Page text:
Editor’s Note: Elena opens in limited release in North America starting May 16th 2012.
A tree at dawn, its leafless branches bare against the steel and glass of the apartment building it neighbours. Slowly, a change of focus, and into view comes a bird amidst the boughs, sitting silently and surveying the land around. It is the dead of winter, but even here amongst the signs of decay and mortality exists a hidden life, going on despite its surroundings. In his opening to Elena, which won a Jury Prize at Cannes last year, director Andrei Zvyagintsev grips the audience in an aesthetic embrace, the sheer transfixing majesty of his cinematography drawing us in. His visual sensibility is remarkable, his powerfully beautiful and instantly captivating imagery flooding the film in its very earliest scenes with a clear potential for greatness.
In his opening to Elena, director Andrei Zvyagintsev grips the audience in an aesthetic embrace, the sheer transfixing majesty of his cinematography drawing us in.
In the apartment lies the freshly awoken Elena, an amiable woman in her sixties. She shares the space, though not a bedroom, with her second husband, to whom she has been married just a few short years. He is a wealthy industrialist, a lifetime of opulent work furnishing him with this spacious and comfortable home. From her previous marriage Elena has a son and through him two grandchildren; he does not share the fiscal fortune of his mother. Much to her husband’s chagrin, Elena is quick to help her son foot the various bills his family racks up, but when she asks him for the money to fund her eldest grandson’s college education he decides to finally put his foot down.
Though its influence on film financing has been less than productive, the fallout of the financial crisis has found manifestation in the narratives of a number of great films internationally, each speaking to the predominant fears of ordinary people. From the American Take Shelter to the Greek Attenberg to the English Kill List and many more besides, cinema has responded to the madness of economic downturn and the universality of its effects upon ordinary life in a remarkable fashion. Elena could be seen as a Russian counterpart to these films, the ideas of financial instability and familial decay it tackles clear indicators of political intention. To consider it great, however, would be a considerable stretch of that word’s meaning. Effulgently shot though it is, Elena fails on a number of key levels, its pristine visuals eventually little more than a pretty mask covering a vacuous shell of a narrative beneath.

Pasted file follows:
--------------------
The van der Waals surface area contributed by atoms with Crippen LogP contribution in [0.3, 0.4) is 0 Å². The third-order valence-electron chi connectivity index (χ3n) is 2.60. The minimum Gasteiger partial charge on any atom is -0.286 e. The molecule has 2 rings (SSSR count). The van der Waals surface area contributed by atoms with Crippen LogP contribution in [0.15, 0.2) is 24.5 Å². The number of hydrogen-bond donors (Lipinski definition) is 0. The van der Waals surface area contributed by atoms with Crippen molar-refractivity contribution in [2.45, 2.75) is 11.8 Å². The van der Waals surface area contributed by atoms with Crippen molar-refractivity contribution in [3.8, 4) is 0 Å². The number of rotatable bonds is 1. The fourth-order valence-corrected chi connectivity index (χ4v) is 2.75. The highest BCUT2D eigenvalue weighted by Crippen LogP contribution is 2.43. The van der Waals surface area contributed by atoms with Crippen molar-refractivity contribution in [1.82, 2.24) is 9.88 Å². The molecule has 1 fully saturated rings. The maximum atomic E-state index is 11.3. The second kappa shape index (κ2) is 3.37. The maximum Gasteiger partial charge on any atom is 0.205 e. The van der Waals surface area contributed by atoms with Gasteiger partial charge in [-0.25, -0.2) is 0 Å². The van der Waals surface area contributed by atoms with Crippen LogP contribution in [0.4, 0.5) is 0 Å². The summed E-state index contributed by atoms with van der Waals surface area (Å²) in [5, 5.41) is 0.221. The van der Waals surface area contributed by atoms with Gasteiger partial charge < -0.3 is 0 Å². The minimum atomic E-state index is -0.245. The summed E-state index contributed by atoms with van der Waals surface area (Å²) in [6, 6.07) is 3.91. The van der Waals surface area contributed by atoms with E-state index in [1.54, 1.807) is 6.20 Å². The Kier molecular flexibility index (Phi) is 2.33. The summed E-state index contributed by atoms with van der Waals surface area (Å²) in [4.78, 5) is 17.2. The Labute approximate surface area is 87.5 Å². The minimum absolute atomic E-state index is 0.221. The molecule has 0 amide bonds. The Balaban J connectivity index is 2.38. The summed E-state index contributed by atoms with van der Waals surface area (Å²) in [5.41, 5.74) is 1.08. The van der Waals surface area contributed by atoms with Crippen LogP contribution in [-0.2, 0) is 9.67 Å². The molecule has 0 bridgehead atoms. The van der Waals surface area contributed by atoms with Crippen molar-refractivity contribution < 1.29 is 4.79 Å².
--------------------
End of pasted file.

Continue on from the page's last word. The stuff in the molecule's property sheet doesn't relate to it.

…there’s a crippling inertia to the pacing and plot arc that sees any insight whatsoever buried under an ever-building pile of dull scenes and uneventful interchanges.
With its central theme of family and the positioning of this family through a number of different social levels, Elena seems perfectly equipped to pass intelligent comment on the current state of Russian society. Yet there’s a crippling inertia to the pacing and plot arc that sees any insight whatsoever buried under an ever-building pile of dull scenes and uneventful interchanges. As the eponymous character, Nadezhda Markina delivers an affecting performance, but Elena herself is almost instantly forgettable. That she is the film’s most enveloping character, then, is indicative of just how uninteresting it is. Even if one were to forgive it the sparseness of any storytelling ingenuity and look beyond this to the underlying economic standpoints, the film’s attempt to express its opinion is mired in a miasma of missteps and mistakes. It seems at first glance that Elena plays host to an insightful metaphor on inter-class relationships in our current economic climate, but in fact its view of things is notably distorted from that of the great majority of its audience, its interpretation of matters showing a hopelessly—eventually fatally—misguided perception. The way in which Elena’s son’s family is portrayed paints them as worthless lower class succubi, living off the profits of the wealthy whilst sitting at home too lazy to go in search of employment. Eventual plot machinations may seem in favour of an empowerment of the poorer in society, but the way in which this is arrived at belies a fundamental untruth about how people actually live. Elena might try to support the 99%, but it does so in such a caricatured and unrefined way that it makes them seem unworthy. It’s a strange turn of events that betrays the cluelessness of the script, and it’s the final straw for a film flawed beyond rescue.
Elena begins beautifully and harbours a fine performance from a likeable Markina, but it does so little with these strong points that it’s difficult to look at it as anything more than a pretty failure. The moralistic arguments it attempts to make only hamper it further, so haplessly skewed in their execution that they wind up contorted beyond recognition, sure to alienate a huge section of its probable audience and earn Zvyagintsev no favour from those he may think he is supporting. Elena concludes with a shot that harkens back to its first scene; by then it’s only a reminder of the great things that could and should have been.
[notification type=”star”]47/100 ~ BAD. Elena begins beautifully and harbours a fine performance from a likeable Markina, but it does so little with these strong points that it’s difficult to look at it as anything more than a pretty failure.[/notification]